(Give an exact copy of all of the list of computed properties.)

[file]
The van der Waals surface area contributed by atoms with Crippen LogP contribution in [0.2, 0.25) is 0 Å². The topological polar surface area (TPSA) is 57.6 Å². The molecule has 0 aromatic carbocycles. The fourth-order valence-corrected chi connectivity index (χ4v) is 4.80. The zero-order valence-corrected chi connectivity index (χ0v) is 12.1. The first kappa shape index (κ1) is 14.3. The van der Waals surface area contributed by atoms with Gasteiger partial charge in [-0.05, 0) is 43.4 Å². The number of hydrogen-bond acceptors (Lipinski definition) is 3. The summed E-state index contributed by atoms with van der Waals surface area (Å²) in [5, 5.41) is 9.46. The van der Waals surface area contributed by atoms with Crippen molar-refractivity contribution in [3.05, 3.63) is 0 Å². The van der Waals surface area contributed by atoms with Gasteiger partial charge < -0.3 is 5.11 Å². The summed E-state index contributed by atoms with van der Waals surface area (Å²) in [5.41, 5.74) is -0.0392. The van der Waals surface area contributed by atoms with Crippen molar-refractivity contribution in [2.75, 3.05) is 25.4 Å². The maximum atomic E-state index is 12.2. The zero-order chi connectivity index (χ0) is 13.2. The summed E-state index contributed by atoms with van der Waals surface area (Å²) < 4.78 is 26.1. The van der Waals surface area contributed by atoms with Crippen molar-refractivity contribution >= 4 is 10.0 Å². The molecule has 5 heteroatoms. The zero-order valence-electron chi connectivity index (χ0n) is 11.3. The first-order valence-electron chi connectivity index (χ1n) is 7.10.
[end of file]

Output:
The van der Waals surface area contributed by atoms with Crippen LogP contribution in [0.2, 0.25) is 0 Å². The topological polar surface area (TPSA) is 57.6 Å². The molecule has 0 aromatic carbocycles. The fourth-order valence-corrected chi connectivity index (χ4v) is 4.80. The zero-order valence-corrected chi connectivity index (χ0v) is 12.1. The first kappa shape index (κ1) is 14.3. The van der Waals surface area contributed by atoms with Gasteiger partial charge in [-0.05, 0) is 43.4 Å². The number of hydrogen-bond acceptors (Lipinski definition) is 3. The summed E-state index contributed by atoms with van der Waals surface area (Å²) in [5, 5.41) is 9.46. The van der Waals surface area contributed by atoms with Crippen molar-refractivity contribution in [3.05, 3.63) is 0 Å². The van der Waals surface area contributed by atoms with Gasteiger partial charge < -0.3 is 5.11 Å². The summed E-state index contributed by atoms with van der Waals surface area (Å²) in [5.41, 5.74) is -0.0392. The van der Waals surface area contributed by atoms with Crippen molar-refractivity contribution in [2.75, 3.05) is 25.4 Å². The maximum atomic E-state index is 12.2. The zero-order chi connectivity index (χ0) is 13.2. The summed E-state index contributed by atoms with van der Waals surface area (Å²) < 4.78 is 26.1. The van der Waals surface area contributed by atoms with Crippen molar-refractivity contribution >= 4 is 10.0 Å². The molecule has 5 heteroatoms. The zero-order valence-electron chi connectivity index (χ0n) is 11.3. The first-order valence-electron chi connectivity index (χ1n) is 7.10.